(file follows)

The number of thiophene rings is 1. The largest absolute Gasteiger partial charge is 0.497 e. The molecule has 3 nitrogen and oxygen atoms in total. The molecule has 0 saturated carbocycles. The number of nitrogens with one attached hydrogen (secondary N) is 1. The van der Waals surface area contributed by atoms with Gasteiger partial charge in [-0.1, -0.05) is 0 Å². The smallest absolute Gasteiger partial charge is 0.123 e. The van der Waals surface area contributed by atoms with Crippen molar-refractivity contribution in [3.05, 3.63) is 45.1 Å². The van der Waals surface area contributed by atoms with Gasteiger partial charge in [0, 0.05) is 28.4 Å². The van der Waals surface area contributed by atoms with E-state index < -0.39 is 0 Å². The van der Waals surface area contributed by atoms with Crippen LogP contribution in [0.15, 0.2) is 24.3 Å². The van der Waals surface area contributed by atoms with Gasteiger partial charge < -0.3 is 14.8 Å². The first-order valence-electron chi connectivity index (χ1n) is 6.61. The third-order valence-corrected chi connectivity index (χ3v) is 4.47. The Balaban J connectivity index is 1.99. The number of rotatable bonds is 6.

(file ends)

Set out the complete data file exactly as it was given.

The number of thiophene rings is 1. The largest absolute Gasteiger partial charge is 0.497 e. The molecule has 3 nitrogen and oxygen atoms in total. The molecule has 0 saturated carbocycles. The number of nitrogens with one attached hydrogen (secondary N) is 1. The van der Waals surface area contributed by atoms with Gasteiger partial charge in [-0.1, -0.05) is 0 Å². The smallest absolute Gasteiger partial charge is 0.123 e. The van der Waals surface area contributed by atoms with Crippen molar-refractivity contribution in [3.05, 3.63) is 45.1 Å². The van der Waals surface area contributed by atoms with Gasteiger partial charge in [0, 0.05) is 28.4 Å². The van der Waals surface area contributed by atoms with E-state index < -0.39 is 0 Å². The van der Waals surface area contributed by atoms with Crippen LogP contribution in [0.15, 0.2) is 24.3 Å². The van der Waals surface area contributed by atoms with Gasteiger partial charge < -0.3 is 14.8 Å². The first-order valence-electron chi connectivity index (χ1n) is 6.61. The third-order valence-corrected chi connectivity index (χ3v) is 4.47. The Balaban J connectivity index is 1.99. The number of rotatable bonds is 6.